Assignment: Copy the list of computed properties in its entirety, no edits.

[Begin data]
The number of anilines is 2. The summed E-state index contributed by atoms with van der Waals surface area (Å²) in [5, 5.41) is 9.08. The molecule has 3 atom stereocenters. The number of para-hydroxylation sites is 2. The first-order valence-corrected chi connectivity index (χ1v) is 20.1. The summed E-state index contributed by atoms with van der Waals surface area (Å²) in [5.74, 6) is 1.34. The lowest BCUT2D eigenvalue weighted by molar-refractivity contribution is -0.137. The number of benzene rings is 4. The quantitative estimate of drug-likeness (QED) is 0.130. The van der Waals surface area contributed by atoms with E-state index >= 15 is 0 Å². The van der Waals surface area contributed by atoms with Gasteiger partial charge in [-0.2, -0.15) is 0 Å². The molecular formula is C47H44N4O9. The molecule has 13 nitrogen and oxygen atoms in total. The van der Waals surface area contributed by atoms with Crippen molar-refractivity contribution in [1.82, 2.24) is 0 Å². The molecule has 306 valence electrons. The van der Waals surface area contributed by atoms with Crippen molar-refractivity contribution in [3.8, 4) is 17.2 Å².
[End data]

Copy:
The number of anilines is 2. The summed E-state index contributed by atoms with van der Waals surface area (Å²) in [5, 5.41) is 9.08. The molecule has 3 atom stereocenters. The number of para-hydroxylation sites is 2. The first-order valence-corrected chi connectivity index (χ1v) is 20.1. The summed E-state index contributed by atoms with van der Waals surface area (Å²) in [5.74, 6) is 1.34. The lowest BCUT2D eigenvalue weighted by molar-refractivity contribution is -0.137. The number of benzene rings is 4. The quantitative estimate of drug-likeness (QED) is 0.130. The van der Waals surface area contributed by atoms with E-state index >= 15 is 0 Å². The van der Waals surface area contributed by atoms with Gasteiger partial charge in [-0.2, -0.15) is 0 Å². The molecular formula is C47H44N4O9. The molecule has 13 nitrogen and oxygen atoms in total. The van der Waals surface area contributed by atoms with Crippen molar-refractivity contribution in [1.82, 2.24) is 0 Å². The molecule has 306 valence electrons. The van der Waals surface area contributed by atoms with Crippen molar-refractivity contribution in [3.8, 4) is 17.2 Å².